This paper is concerned with the relationships between traffic conditions and pedestrian behaviour which determine the extent of barrier effects. These relationships are examined on a high-density mixed-use street in central Edinburgh. Such streets are generally important routes for both pedestrians and vehicles, where there is maximum potential for conflicts between them. Crossing strategies and pedestrian trip-making activity are shown to be modified in response to changes in traffic conditions, notably to changes in traffic volumes and parking activity. Barrier effects are seen to vary markedly with the age group of pedestrians. The findings are related to pedestrian safety on such streets and to issues involved in the design and implementation of traffic management schemes. It is concluded that barrier effects on pedestrians should be a standard consideration in scheme design and implementation. © 1993.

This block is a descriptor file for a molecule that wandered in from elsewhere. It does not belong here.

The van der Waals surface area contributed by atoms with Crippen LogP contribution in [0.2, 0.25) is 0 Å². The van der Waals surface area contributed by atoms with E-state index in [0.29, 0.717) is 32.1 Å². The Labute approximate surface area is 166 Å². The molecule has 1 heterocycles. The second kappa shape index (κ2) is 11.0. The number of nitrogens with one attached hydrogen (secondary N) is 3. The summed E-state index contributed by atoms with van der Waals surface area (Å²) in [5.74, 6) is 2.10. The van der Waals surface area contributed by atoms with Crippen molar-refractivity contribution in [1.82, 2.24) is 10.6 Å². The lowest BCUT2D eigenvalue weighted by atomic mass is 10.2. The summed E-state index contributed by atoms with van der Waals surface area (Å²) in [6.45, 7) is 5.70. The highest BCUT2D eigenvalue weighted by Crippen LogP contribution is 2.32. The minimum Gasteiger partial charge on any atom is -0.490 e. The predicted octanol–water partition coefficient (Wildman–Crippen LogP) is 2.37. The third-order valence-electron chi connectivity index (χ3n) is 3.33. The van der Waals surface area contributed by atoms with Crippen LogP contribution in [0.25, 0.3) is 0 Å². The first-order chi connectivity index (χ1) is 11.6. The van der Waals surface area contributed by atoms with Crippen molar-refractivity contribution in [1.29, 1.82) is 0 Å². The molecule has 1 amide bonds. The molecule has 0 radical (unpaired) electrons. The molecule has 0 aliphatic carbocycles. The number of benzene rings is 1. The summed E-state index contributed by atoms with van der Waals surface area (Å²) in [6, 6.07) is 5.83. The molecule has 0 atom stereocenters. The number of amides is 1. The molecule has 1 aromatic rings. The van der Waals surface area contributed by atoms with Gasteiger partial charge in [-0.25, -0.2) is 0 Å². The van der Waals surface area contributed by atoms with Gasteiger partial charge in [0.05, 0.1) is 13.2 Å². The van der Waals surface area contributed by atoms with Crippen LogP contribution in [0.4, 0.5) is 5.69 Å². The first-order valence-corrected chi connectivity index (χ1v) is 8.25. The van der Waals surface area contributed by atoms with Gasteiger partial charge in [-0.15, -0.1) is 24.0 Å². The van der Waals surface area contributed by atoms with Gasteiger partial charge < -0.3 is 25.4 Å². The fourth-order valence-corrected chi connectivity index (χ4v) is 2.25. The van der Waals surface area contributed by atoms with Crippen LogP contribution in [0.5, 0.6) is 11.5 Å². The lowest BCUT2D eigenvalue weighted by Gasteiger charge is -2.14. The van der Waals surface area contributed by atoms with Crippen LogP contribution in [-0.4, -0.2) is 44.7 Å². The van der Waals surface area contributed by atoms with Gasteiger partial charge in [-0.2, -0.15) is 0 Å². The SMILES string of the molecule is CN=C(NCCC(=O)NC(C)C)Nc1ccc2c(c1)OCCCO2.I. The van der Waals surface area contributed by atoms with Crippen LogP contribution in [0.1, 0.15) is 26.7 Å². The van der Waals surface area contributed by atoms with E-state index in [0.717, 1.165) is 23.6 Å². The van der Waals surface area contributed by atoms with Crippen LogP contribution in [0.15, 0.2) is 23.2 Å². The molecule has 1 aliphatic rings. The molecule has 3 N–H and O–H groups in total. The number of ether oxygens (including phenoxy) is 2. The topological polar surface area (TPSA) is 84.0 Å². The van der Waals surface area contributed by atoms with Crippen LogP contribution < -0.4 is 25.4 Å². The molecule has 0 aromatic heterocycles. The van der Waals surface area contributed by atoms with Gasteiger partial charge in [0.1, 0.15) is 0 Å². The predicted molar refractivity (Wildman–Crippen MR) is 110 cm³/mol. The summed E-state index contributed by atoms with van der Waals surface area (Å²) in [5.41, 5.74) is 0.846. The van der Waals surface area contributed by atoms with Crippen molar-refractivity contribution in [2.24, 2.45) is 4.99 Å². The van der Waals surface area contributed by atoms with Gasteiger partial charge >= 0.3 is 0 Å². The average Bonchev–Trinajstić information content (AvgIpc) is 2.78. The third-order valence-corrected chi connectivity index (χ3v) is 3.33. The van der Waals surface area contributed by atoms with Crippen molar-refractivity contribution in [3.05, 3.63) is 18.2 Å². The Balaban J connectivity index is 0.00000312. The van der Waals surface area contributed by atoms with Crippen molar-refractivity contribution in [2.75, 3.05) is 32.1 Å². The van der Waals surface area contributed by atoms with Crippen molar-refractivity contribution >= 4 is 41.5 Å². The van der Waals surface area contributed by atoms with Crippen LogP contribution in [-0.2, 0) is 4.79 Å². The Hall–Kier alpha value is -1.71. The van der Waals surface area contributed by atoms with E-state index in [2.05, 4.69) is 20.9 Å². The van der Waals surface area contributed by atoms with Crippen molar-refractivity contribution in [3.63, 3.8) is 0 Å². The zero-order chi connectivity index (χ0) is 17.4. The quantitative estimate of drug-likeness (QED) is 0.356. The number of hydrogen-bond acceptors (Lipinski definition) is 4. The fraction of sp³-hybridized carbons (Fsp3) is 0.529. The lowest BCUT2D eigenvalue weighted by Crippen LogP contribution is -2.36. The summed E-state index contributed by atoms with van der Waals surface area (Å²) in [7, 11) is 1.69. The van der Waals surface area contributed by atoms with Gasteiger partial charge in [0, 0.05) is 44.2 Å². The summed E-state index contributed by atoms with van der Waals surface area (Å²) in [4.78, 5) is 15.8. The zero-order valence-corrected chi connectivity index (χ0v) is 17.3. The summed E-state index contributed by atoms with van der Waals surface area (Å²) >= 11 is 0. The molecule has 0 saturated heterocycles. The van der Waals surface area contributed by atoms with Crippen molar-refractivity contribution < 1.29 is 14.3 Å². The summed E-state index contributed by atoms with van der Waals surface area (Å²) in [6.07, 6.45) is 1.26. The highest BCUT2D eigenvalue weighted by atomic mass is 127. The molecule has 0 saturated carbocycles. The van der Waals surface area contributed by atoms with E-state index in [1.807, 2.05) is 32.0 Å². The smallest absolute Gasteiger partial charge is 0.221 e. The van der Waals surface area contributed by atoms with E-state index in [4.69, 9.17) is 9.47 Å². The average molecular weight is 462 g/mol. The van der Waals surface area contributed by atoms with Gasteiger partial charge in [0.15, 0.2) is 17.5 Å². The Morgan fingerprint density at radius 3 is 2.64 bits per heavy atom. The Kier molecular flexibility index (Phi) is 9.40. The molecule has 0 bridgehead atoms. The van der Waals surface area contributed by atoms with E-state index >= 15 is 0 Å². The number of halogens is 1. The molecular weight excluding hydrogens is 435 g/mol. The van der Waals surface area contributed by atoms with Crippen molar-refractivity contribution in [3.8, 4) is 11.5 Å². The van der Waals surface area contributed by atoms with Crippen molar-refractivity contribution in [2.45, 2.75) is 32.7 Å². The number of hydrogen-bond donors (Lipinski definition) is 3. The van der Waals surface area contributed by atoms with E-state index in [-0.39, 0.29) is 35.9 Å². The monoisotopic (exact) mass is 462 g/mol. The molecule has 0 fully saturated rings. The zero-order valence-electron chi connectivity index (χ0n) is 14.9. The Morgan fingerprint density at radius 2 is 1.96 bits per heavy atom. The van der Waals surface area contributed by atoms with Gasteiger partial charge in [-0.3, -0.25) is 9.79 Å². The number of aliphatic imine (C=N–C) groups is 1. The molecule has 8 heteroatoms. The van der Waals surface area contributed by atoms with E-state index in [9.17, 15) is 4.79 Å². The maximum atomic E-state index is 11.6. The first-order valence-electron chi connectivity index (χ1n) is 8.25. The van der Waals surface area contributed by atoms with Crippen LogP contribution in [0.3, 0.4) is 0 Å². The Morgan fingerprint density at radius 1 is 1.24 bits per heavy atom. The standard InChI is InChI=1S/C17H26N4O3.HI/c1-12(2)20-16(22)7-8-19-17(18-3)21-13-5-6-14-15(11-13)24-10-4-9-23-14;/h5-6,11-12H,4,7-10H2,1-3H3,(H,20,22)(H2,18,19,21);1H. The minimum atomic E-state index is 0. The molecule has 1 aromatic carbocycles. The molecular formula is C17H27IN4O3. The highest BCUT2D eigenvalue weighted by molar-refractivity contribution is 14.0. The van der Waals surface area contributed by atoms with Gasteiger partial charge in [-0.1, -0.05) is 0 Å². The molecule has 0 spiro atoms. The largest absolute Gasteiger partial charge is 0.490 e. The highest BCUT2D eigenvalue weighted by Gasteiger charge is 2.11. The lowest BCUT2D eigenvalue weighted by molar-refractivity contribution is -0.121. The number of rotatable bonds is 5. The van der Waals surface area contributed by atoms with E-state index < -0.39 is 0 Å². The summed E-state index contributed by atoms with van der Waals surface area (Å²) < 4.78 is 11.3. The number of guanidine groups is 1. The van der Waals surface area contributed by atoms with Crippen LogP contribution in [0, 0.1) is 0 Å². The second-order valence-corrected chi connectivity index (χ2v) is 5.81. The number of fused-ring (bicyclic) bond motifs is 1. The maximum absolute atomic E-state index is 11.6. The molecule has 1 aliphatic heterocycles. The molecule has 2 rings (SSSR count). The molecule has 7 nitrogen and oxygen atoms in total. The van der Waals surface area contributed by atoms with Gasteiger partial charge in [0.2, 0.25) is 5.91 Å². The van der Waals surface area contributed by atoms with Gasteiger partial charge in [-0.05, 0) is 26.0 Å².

|Number of pages||10|
|Journal||Journal of Transport Geography|
|Publication status||Published - Dec 1993|
- pedestrian crossing behaviour
- Traffic barriers